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How will the utility-nisation of digital services evolve?

Intro

During my time at the Royal College of Art, I’ve been inspired by the ‘design studies’ approach. These design studies are like case studies in business schools, and offer a conversational space focused on design practices and strategies. The aim is to inspire new ways of thinking about design direction and creating competitive advantages. With the design studies format in mind, I’ll be writing a series of mini-essays about my observations on services and customer behaviours. If you’re a design thinker like myself, or have a strategic role in shaping your product development or marketing positioning, I hope the articles might provoke and inspire thoughts of your own. At the end of the day, we all think differently. 

A special type of service: utility services

Utility services are an interesting type of service. They provide everyday essentials to households, but customers tend to switch between brands much less often than non-utility services. For example, we use water and electricity everyday but we don’t change water supply and electricity supply that often because the different providers don’t differentiate that much in terms of meeting user needs or creating different experiences. This is reflected by the fact that, over recent years in the UK, increasing numbers of comparison sites (for example, USwitch, MyUtilityGenius – and many more) and services like Look After My Bills have launched. This has highlighted that there’s a market for businesses that aim to counter the apathy consumers feel towards switching utility providers (and potentially saving money). 

Are digital services becoming the new utilities?

Now, it seems to me that internet services increasingly feel similar to utilities; consider music and video streaming services, news and even games. Most of the internet giants are beginning to offer entertainment within utility bundles for the home. For example, Amazon offers Amazon Prime membership as a way to bundle up the needs of home entertainment and online shopping. For many consumers, Amazon is becoming a utility for online deliveries. Apple is another example. Apple’s subscription-based offerings encompass music & podcasts, TV shows, news, fitness and games (and like Amazon, Apple has also started to offer a subscription bundle that includes all its services). There are probably even more examples emerging since the pandemic. It makes me wonder what the common characteristics of utilities are, and what we need to consider if we’re to design other digital services in line with the utility model.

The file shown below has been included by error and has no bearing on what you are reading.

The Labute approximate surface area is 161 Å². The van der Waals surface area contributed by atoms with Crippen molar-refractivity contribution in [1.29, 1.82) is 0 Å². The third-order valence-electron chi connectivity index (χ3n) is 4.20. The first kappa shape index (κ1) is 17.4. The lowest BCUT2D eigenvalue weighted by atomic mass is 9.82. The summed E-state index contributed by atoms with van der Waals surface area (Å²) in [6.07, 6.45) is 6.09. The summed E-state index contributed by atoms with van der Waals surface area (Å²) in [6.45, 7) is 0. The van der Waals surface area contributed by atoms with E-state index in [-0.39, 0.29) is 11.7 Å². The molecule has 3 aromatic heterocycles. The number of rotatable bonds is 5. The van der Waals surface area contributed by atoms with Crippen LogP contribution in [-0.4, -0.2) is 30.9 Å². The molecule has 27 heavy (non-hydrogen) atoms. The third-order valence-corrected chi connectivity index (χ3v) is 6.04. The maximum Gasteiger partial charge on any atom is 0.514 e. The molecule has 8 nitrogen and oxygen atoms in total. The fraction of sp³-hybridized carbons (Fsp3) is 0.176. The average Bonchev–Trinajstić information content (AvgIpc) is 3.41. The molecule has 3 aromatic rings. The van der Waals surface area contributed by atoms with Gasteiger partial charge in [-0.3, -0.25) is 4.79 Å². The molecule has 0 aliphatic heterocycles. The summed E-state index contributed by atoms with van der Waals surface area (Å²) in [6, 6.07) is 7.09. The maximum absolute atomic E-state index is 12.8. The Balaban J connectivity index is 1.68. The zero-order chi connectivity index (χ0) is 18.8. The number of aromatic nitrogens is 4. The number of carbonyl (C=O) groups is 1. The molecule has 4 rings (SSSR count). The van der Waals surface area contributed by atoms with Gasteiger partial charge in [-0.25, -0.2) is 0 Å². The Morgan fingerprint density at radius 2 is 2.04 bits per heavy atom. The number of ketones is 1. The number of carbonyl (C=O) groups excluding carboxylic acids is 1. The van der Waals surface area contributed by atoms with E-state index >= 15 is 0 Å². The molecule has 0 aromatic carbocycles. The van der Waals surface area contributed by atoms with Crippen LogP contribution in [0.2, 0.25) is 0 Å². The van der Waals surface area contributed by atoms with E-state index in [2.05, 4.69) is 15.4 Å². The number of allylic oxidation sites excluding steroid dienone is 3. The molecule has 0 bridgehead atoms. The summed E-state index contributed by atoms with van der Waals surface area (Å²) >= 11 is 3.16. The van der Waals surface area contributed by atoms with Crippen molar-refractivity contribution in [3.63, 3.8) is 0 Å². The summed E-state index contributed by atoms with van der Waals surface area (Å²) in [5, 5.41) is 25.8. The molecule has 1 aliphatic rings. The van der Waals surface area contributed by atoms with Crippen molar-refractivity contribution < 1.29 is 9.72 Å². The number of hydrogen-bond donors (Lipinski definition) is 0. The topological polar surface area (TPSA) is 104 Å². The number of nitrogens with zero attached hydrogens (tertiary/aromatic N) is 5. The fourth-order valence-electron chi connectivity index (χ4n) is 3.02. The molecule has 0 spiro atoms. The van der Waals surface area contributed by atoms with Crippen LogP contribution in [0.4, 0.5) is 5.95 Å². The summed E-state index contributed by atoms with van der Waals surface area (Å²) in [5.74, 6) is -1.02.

The characteristics of utilities

Below, I highlight three themes that I’ve found interesting.  

High frequency of usage 

Typically, we use utilities like water & electricity frequently and extensively, each day. I can see a parallel here with the usage of digital services, which are often designed to win – and actively compete for – a user’s attention (both in terms of time and frequency). Over the years, companies have increasingly invested in mobile-first strategies that prioritise their presence on mobile platforms because audiences are spending more and more time on digital mobile devices. These mobile devices are acting almost like a high-street, where apps compete for traffic just as physical stores do on the high-street. As a result, competition to become THE category winner (e.g. THE music app on your phone) becomes vitally important because it’s rare for people to subscribe to two utility providers that meet similar needs. And as we’ve explored, switching providers happens less often compared to other purchases – despite high frequency and high-volume usage. So, one observation here is that digital subscription services should be designed to encourage high frequency usage. Without this, the user will switch from using it like a utility to wanting to use it per occasion. This really makes me think about the number of my friends who are reluctant to purchase adobe suite subscriptions. Adobe simply hasn’t built in a high usage frequency for many of its users. 

Location-centred subscription

The second characteristic I’ve noted is that utilities are commonly supplied based on the ‘place’ they will be used. Home, for example, is a centre that holds many different utilities. This is probably why most entertainment subscriptions are created for home scenarios and why there is such a strong push (as mentioned previously with regard to Apple & Amazon) to become THE digital utility service for your home. 

However, what are other places that feel ripe for digital utilities?